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For me it’s good to see something made in this region of the world, even though one was muted in the UK last year. Again this action is designed with a six o’clock firing pin for better/ consistent ignition. Full testing is yet to be made but things are looking good at the moment, but we do want to see it perform. As yet the action is not in full production, but will be within the year - so watch this space. Jens has told me that it will be used in at the World Championship this year in the USA, so I think a lot of people will be very interested. What will be more interesting is if it does pose serious competition to both the Turbo and the Falcon. The Rimfire Benchrest World Championship around the world to really develop the competition is going to be an interesting place to be this to internationally!! If interested, then visit the Baity’s be this summer. We are going to see a number of website - http://baityscustom.com/ innovations that people are working on. However, is it going to be a battle of the actions, as most people The grass is greener – or is it just another shade have the custom barrels and other accessories that of green? are similar to one another’s?! Is a custom action Lastly we look very briefly at a new action coming out going to come out on top, or will we see a factory of Finland. (We will look at this new action and rifle action taking a few surprise places?? It sounds like build in depth later this year, when this new project a fight similar to Mac verses the PC!! is completed). This is in the last phase of testing and is owned by Jens Lagas, a friend who first discussed Good shooting until next month. this action last year at the European Championship. The gunsmith who created the action is Juha Söderholm of JMS- Precision, Finland. He has been developing the atcion over the last eight months.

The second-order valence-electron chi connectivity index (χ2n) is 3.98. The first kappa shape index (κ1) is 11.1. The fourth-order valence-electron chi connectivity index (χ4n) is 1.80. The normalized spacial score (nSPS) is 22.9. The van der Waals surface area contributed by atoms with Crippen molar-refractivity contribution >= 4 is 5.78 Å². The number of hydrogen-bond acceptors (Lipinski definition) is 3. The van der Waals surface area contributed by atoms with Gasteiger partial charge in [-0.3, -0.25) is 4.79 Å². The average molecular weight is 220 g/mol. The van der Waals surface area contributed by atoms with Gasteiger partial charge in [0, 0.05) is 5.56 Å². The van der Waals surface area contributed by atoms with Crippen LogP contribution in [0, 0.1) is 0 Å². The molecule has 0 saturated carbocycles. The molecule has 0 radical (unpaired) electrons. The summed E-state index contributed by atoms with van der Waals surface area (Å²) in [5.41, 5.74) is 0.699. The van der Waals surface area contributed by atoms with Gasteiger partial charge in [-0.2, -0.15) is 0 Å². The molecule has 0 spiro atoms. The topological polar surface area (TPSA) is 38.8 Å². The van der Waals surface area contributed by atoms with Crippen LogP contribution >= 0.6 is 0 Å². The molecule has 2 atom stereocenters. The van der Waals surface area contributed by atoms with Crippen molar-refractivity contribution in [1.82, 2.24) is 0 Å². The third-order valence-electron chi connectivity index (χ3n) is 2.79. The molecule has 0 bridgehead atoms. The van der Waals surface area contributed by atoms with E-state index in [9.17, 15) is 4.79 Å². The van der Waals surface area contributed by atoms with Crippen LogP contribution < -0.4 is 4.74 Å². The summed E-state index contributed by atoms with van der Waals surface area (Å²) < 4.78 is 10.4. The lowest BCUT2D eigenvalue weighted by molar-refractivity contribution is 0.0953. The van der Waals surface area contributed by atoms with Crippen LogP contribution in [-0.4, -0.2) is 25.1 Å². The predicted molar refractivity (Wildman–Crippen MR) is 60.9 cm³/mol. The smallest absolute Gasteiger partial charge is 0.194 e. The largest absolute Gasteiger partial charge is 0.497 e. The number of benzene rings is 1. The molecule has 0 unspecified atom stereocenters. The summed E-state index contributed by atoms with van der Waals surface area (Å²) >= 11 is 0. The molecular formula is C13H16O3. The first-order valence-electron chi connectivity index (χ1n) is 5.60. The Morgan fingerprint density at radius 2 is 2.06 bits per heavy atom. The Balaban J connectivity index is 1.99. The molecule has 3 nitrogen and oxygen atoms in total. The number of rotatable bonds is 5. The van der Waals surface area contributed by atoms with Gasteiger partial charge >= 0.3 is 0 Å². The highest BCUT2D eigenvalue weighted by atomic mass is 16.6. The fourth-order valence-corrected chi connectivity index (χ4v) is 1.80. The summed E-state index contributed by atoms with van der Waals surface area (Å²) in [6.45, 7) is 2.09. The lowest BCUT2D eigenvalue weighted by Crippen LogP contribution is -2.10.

The complete Finnish action I am jealous Jens!! Target Shooter 41

Custom Rißes - built on Savages, GBR, Stolle, Bat etc Factory F Class, Benchrest & Palma Rißes from Savage Arms Bipods from Fito Force & Sinclair

Tel : 0161 408 3555 Mob: 07861 399066 e-mail: stuart@ospreyrißes.com URL : www.ospreyrißes.com

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The Firearms Guide 2011 review By Vince Bottomley

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43

We were fortunate enough to receive a copy of the Firearms Guide (on DVD) last year and this year’s is even better. For a firearm’s journalist, it’s absolutely invaluable but for any shooter it’s a brilliant work

of reference and I can spend hours just reading it and going from one section to another. The Guide now contains details – and I do mean details – not just a high res. pic and a few lines but every possible detail – dimensions, materials